Meanwhile, in California... -

Meanwhile, in California…


The state will hold its first auction of carbon credits today.

Gary Stern, market strategy and resource planning director for Southern California Edison, said the utility company expects to take part in Wednesday’s auction. “We have always felt a market mechanism, like cap and trade, has the potential for being a lower-cost means of achieving the objectives on a national scale,” he said. “We’ve been supportive of the cap-and-trade program generally on a state basis, if it’s designed properly. So far, it appears to have.”

Quebec intends to link its cap-and-trade system with California’s.


Meanwhile, in California…

  1. Meanwhile, in Europe …..

    Seven years after its launch, the EU Emission Trading System has failed to achieve its own objectives. The European Commission itself came to this conclusion as it proposed different options to fix the trading mechanism today.

    According to a group of leading NGOs, one important option is missing from the Commission’s document – the abolishment of the EU ETS after 2020.

    “The ETS is not fit for purpose. It has generated windfall profits for polluting corporations, postponed the needed transition away from fossil fuels and its unintended consequences are locking the EU into another generation of energy production based on fossil fuels. These structural flaws remain unaddressed by the Commission,” said Joanna Cabello from Carbon Trade Watch.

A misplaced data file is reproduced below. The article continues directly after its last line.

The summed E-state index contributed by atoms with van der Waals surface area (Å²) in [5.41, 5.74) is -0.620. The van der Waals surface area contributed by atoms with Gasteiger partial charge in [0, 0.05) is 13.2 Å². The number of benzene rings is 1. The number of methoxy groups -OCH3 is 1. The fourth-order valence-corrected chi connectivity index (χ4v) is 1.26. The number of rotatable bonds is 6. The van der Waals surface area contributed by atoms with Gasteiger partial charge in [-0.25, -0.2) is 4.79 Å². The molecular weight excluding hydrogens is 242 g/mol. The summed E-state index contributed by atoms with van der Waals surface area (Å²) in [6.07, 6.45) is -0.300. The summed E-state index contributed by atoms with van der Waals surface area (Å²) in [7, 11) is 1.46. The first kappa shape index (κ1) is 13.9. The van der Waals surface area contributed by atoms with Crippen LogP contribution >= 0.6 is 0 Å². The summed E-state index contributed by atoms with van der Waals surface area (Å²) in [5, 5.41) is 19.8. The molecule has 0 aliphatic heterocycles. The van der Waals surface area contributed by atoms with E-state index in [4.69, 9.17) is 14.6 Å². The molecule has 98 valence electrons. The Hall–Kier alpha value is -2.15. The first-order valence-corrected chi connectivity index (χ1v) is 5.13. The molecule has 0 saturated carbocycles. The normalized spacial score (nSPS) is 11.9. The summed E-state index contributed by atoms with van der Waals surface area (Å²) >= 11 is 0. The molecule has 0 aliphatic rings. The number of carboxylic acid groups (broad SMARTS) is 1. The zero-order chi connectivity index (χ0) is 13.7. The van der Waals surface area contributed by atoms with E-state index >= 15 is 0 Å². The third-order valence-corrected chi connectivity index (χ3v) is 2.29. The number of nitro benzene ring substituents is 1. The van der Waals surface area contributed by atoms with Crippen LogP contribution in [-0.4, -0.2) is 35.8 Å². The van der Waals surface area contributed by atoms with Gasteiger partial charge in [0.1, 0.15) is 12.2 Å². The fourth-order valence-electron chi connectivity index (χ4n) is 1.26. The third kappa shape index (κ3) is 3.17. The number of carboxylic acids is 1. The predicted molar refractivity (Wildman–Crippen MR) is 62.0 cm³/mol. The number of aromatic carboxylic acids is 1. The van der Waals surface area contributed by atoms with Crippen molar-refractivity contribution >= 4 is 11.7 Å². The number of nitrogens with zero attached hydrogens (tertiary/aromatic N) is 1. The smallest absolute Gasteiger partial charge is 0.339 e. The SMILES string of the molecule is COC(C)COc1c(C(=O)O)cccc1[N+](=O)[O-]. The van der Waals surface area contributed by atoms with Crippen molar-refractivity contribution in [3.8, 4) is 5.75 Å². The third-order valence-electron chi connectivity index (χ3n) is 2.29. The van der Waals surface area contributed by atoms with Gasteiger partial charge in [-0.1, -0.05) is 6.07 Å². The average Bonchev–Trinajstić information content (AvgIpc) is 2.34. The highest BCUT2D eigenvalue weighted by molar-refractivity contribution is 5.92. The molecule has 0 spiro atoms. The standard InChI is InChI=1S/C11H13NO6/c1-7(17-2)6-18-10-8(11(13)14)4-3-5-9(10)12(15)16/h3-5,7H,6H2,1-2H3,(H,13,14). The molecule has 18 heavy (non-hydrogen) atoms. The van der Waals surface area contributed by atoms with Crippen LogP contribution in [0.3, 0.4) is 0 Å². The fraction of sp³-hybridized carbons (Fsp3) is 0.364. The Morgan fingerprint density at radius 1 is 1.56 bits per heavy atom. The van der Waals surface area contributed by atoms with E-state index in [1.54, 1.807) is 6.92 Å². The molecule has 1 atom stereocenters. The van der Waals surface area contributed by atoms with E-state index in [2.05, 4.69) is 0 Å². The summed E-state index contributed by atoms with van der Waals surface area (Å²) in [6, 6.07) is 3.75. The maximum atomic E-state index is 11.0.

The Commission exclusively proposes options to stabilise the price of carbon permits which are traded within the EU ETS. Due to the recent collapse of the carbon price the EU ETS is not providing the price signal for investment in low carbon technology and infrastructure that its proponents have been promising.,-say-environmental-ngos.html

    • The Edsel didn’t sell….I guess we should have shut down the automotive industry right then and there, and never tried again.

  2. So a small efficient company won’t be able to afford the carbon credits it needs because it’s been trying to avoid externalizing its costs (ie, avoid polluting), while the large polluting company can outbid for not only the carbon credits it needs, but also for the carbon credits its competitor needs — and basically hold its competition’s life for ransom.

    Meanwhile, the government suddenly finds it has another revenue stream that it can tap into by *allowing* more pollution.

    Yeah, that’s going to work swimmingly.

    • Don’t you mean “thwimmingly?”

    • Exactly. California’s in a fiscal hole as bad as Greece, and their idea to generate more revenue is more of the same policies that got them there in the first place. They should probably elect Sylvester Stallone or The Rock as next governor, that’d do the trick I’m sure.